While New Jersey Devils star Jack Hughes draws comparisons to Patrick Kane of the Chicago Blackhawks, he’s not the second coming.
Jack Hughes of the New Jersey Devils may have had his much-anticipated debut during the 2019-20 season, but it wasn’t all the NHL had expected from the American-born forward who was prophesized as the second coming of Patrick Kane from the Chicago Blackhawks.
Naturally, immense pressure will be placed on your shoulders when people start to call you the next Kane – a guy who just so happened to be the face of a modern dynasty in professional sports.
Moving up and down on the roster last season, Hughes finished his rookie year playing in 61 games for New Jersey while scoring seven goals and 14 assists for 21 points while maintaining a disheartening -26 plus-minus.
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These numbers are far from the 21 goals, and 51 assists in the 82-games played that Kane registered in his rookie year with the Chicago Blackhawks.
As everyone knows through sports, however, player comparisons are hardly accurate, as every individual is unique to their own abilities.
It’s wrong to call Hughes the next Kane because that’s just way too much to ask from a 19-year old – a kid. Expecting him to be the same player who won the Stanley Cup three times, the Conn Smythe Trophy (Playoff MVP), Hart Ross Trophy (league MVP), and others while making the All-Star game in nine different seasons is entirely unfair and unreasonable.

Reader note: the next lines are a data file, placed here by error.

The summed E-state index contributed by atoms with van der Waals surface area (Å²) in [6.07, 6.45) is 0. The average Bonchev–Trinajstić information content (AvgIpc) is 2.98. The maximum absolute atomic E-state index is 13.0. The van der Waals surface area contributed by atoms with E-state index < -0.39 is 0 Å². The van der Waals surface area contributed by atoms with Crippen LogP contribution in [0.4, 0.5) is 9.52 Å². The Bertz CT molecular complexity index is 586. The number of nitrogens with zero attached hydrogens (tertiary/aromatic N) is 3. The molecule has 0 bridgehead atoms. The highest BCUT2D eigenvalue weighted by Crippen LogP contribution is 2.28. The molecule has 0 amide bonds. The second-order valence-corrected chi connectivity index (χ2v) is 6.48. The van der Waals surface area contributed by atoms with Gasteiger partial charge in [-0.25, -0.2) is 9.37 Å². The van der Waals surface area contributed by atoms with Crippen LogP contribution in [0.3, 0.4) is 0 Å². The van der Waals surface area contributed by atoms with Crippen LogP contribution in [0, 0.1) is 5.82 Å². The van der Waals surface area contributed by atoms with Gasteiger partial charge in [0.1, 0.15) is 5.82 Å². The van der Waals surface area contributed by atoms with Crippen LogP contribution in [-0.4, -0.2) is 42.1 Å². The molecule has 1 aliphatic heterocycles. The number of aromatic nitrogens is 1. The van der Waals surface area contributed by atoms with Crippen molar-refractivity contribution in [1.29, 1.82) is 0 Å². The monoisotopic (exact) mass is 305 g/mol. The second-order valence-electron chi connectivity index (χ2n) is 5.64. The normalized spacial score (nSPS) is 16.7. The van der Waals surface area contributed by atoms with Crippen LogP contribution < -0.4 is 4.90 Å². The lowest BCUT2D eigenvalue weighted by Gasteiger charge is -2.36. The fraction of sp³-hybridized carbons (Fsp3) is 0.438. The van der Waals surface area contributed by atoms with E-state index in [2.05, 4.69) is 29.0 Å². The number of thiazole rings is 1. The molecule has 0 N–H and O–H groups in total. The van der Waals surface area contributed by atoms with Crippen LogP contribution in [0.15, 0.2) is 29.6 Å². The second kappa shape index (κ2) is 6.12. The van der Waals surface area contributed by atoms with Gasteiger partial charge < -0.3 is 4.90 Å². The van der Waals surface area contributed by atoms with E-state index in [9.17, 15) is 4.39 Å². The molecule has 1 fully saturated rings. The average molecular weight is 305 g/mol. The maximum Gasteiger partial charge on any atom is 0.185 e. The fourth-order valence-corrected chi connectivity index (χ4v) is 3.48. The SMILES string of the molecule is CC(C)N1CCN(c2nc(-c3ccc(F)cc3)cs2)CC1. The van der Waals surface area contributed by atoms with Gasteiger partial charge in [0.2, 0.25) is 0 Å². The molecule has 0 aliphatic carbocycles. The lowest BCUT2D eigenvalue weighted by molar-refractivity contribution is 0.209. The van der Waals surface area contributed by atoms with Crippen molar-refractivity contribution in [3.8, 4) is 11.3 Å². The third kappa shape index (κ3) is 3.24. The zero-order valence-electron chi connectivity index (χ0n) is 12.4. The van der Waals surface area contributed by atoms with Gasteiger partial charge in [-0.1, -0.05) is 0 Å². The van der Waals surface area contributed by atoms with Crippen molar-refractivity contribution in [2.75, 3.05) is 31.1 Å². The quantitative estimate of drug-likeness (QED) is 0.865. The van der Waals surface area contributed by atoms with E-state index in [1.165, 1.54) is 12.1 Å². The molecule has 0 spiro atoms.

The similarities are just this: Hughes and Kane stand at a similar, smaller frame, as both come in at 5-foot-10 with some 10 pound differential in weight. Both players have incredible puck skills and explosive skating, in addition to having insatiable playmaking skills on the ice. Kane has a far superior shot, while Hughes is a tad more tuned in his role in the defensive zone.
Both are also American-born skaters and are products of the USNTDP. That’s as far as their similarities go. Hughes doesn’t have to wear the same clothes, style his hair the same way, or even like the same color as Patty Kane. He can live for himself.
We don’t know if Hughes will be a 100-plus point scorer in the NHL because he’s only played one season that was cut short due to COVID-19 on a team that led a 28-29-12 record in 69-games played. Hughes doesn’t have to lead his team in points as a rookie to prove he’ll be a good player in the league.
Additionally, the modern NHL is a lot different than it was 10-years ago. 18/19-year olds aren’t expected to play right out of the gate anymore, as teams typically want them to take a year or more to develop and learn how to swim before diving into the deep end. For a player to debut as a 19-year old who’s factory new is enough alone to tell you that the kid is special.
Get away from the player comparisons and just look at what Jack Hughes really is: A highly-skilled, explosive forward who has the potential to be something great in the NHL. Will he score 100 points in a season? Maybe, but your guess is as good as anyone’s.
Will he win the Stanley Cup? Hopefully, but again, there’s not a single person on Earth who knows the future because if they did, they wouldn’t be wasting their time talking about hockey.
Let Jack Hughes be Jack Hughes and nobody else. He’s his own person, so let’s all just sit back and enjoy the ride as he paves his own path towards becoming a professional hockey player on his terms and not ours.